Toys in the Age of Wonder

Science Fiction, Society and the Symbolism of Play


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About the Book

By the middle 1800s, toys were appearing in forms that drew upon—and that inspired—advances in areas such as optics, biology, geography, transportation, and automation. In these decades, too, a new type of wonder tale was being brought to maturity by a Poe-inspired Jules Verne. The modern wonder tale’s highly-charged vision expressed the hopes and the fears, and the delights and the traumas, engendered by “new worlds idealism”—that Western pursuit of both mechanical and geographical conquest. Exploring realms belonging to childhood, literature, science, and history, this innovative study weaves together the histories of wonder tales and children’s toys, focusing specifically on their modern aspects and how they reflect and express the social attitudes of that time period beginning around 1859 and ending around 1957.

About the Author(s)

Mark Rich has written multiple books on toys and toy history, along with numerous articles on science fiction literature. He lives in Cashton, Wisconsin.

Bibliographic Details

Mark Rich
Format: softcover (7 x 10)
Pages: 344
Bibliographic Info: 95 photos, notes, bibliography, index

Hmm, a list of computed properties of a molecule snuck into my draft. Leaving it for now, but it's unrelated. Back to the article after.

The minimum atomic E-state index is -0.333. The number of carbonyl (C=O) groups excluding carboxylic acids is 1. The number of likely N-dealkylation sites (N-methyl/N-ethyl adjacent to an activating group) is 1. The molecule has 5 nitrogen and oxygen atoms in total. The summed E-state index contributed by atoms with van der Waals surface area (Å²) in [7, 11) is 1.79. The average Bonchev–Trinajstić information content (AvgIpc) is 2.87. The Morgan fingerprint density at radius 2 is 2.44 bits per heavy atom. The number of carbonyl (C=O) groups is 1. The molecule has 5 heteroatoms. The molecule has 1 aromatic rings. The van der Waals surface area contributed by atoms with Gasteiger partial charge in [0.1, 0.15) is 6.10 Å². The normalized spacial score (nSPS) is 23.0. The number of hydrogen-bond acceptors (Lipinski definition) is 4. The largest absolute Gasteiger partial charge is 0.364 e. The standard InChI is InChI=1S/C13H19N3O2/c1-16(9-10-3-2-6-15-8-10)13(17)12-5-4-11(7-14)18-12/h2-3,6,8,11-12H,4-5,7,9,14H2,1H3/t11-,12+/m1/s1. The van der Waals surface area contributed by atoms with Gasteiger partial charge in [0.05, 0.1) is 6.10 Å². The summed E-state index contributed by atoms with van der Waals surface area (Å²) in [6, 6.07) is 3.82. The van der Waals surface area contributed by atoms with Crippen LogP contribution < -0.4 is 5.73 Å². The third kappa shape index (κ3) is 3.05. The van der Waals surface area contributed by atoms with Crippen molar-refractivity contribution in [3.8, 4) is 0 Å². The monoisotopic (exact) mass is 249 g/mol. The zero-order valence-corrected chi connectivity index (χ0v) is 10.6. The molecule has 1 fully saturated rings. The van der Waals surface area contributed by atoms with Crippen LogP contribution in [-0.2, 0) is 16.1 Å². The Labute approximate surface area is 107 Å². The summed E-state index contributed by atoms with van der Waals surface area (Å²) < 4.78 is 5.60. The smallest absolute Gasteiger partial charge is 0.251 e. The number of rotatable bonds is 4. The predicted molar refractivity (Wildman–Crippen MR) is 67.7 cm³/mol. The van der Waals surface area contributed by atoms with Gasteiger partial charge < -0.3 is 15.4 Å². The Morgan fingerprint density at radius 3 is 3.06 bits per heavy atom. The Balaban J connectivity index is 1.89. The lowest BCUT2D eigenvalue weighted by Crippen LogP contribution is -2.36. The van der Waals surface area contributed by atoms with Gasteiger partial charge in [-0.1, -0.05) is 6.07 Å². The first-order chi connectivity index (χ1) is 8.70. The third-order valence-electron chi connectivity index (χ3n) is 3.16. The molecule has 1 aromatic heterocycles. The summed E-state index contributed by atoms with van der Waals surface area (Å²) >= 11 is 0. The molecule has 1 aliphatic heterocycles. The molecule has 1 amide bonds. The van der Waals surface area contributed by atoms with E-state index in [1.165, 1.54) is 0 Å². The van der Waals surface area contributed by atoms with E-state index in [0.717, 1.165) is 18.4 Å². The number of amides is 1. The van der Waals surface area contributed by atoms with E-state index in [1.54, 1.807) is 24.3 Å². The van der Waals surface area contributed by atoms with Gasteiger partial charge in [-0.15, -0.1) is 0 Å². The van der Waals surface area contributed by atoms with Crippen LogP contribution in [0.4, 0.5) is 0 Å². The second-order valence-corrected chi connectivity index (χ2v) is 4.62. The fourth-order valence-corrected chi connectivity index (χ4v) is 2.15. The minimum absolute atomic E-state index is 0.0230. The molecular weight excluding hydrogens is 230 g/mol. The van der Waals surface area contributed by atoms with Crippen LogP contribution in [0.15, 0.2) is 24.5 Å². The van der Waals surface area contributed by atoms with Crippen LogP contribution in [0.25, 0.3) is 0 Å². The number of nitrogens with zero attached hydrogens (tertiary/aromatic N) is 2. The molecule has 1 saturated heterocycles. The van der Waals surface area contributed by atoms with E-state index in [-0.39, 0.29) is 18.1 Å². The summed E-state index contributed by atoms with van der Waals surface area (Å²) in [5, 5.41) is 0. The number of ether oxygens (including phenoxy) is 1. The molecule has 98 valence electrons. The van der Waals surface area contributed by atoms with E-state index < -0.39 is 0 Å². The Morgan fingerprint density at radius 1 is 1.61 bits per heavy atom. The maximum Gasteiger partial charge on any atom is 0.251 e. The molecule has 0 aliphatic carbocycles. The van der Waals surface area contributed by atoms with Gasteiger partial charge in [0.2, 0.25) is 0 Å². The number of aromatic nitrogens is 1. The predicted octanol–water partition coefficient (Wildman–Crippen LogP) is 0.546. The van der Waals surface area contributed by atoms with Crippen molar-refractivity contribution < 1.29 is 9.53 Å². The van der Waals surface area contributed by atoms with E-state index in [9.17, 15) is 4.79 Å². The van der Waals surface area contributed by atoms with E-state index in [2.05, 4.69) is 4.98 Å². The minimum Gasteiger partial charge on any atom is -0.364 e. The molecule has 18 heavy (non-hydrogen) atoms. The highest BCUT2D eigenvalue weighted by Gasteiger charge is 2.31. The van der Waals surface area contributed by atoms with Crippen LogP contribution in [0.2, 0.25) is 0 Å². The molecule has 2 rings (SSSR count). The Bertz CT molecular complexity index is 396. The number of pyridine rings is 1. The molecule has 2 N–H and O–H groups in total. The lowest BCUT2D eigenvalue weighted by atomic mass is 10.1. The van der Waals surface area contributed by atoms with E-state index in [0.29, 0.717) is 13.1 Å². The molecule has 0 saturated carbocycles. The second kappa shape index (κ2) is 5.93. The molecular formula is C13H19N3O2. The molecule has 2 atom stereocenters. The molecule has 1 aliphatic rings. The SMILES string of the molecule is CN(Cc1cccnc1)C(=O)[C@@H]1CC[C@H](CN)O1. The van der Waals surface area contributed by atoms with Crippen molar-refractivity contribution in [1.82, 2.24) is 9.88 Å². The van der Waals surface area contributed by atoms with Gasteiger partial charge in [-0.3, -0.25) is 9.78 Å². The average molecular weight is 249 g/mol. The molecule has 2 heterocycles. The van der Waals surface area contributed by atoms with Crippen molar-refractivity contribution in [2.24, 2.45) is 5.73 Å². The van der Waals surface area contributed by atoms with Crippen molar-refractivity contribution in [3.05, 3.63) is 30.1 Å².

Copyright Date: 2020
pISBN: 978-0-7864-4392-5
eISBN: 978-1-4766-3978-9
Imprint: McFarland

Table of Contents

Acknowledgments ix
Preface 1
One—Excelsior! 3
Two—Marking the Modern Century 19
Three—The ­Sleep-Journey and the Navigator 29
Four—Tradition and Change in Symbolic Toys 46
Five—Deep Time and the Thinning Veil 64
Six—Early Automata in America 84
Seven—The Moon and the ­Anti-Hero Clock 94
Eight—The Maelstrom and New Worlds Fatalism 112
Nine—Fogg’s Journey 125
Ten—Later Automata and Shrunken Globes 137
Eleven—The Magic City 152
Twelve—The Antigravity Clock and the Moon 168
Thirteen—The Middle Years and the Ripping Veil 179
Fourteen—Mockeries of Mass Production 197
Fifteen—The Tattered Veil 222
Sixteen—Lines of Motion and the Horizontal Rocket 235
Seventeen—Thirteen O’Clock 261
Chapter Notes 283
Bibliography 309
Index 317

Book Reviews & Awards

“Entertaining…If there is a philosophy of toys and toy invention, it is at work here.”—